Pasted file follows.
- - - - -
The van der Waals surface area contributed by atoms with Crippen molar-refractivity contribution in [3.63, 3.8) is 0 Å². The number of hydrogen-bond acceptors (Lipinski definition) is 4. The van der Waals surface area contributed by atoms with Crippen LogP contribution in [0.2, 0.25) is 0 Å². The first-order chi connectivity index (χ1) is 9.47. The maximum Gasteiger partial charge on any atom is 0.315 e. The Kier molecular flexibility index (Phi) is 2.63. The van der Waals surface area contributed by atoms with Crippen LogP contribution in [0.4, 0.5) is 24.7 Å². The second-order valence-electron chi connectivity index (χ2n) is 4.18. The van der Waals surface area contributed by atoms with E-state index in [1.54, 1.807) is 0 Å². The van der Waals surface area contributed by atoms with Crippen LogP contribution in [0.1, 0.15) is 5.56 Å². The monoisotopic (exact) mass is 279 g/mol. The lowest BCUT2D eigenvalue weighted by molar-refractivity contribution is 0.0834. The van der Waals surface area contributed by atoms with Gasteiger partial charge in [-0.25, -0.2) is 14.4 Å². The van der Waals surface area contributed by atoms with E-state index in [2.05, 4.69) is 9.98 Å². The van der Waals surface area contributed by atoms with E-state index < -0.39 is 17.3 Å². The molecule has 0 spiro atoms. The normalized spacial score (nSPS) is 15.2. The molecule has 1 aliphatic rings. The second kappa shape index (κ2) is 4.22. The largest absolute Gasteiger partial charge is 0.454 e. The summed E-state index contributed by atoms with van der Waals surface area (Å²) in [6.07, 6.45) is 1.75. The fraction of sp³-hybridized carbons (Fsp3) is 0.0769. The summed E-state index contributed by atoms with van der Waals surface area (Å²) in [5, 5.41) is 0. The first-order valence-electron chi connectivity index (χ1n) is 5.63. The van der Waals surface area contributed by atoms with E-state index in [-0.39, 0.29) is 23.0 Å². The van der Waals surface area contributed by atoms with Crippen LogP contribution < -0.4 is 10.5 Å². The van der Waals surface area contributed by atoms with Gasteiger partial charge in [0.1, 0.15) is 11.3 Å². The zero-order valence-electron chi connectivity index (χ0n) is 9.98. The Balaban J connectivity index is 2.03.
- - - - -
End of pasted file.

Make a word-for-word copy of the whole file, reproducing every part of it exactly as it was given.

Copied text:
The van der Waals surface area contributed by atoms with Crippen molar-refractivity contribution in [3.63, 3.8) is 0 Å². The number of hydrogen-bond acceptors (Lipinski definition) is 4. The van der Waals surface area contributed by atoms with Crippen LogP contribution in [0.2, 0.25) is 0 Å². The first-order chi connectivity index (χ1) is 9.47. The maximum Gasteiger partial charge on any atom is 0.315 e. The Kier molecular flexibility index (Phi) is 2.63. The van der Waals surface area contributed by atoms with Crippen LogP contribution in [0.4, 0.5) is 24.7 Å². The second-order valence-electron chi connectivity index (χ2n) is 4.18. The van der Waals surface area contributed by atoms with E-state index in [1.54, 1.807) is 0 Å². The van der Waals surface area contributed by atoms with Crippen LogP contribution in [0.1, 0.15) is 5.56 Å². The monoisotopic (exact) mass is 279 g/mol. The lowest BCUT2D eigenvalue weighted by molar-refractivity contribution is 0.0834. The van der Waals surface area contributed by atoms with Gasteiger partial charge in [-0.25, -0.2) is 14.4 Å². The van der Waals surface area contributed by atoms with E-state index in [2.05, 4.69) is 9.98 Å². The van der Waals surface area contributed by atoms with E-state index < -0.39 is 17.3 Å². The molecule has 0 spiro atoms. The normalized spacial score (nSPS) is 15.2. The molecule has 1 aliphatic rings. The second kappa shape index (κ2) is 4.22. The largest absolute Gasteiger partial charge is 0.454 e. The summed E-state index contributed by atoms with van der Waals surface area (Å²) in [6.07, 6.45) is 1.75. The fraction of sp³-hybridized carbons (Fsp3) is 0.0769. The summed E-state index contributed by atoms with van der Waals surface area (Å²) in [5, 5.41) is 0. The first-order valence-electron chi connectivity index (χ1n) is 5.63. The van der Waals surface area contributed by atoms with E-state index in [-0.39, 0.29) is 23.0 Å². The van der Waals surface area contributed by atoms with Crippen LogP contribution < -0.4 is 10.5 Å². The van der Waals surface area contributed by atoms with Gasteiger partial charge in [0.1, 0.15) is 11.3 Å². The zero-order valence-electron chi connectivity index (χ0n) is 9.98. The Balaban J connectivity index is 2.03.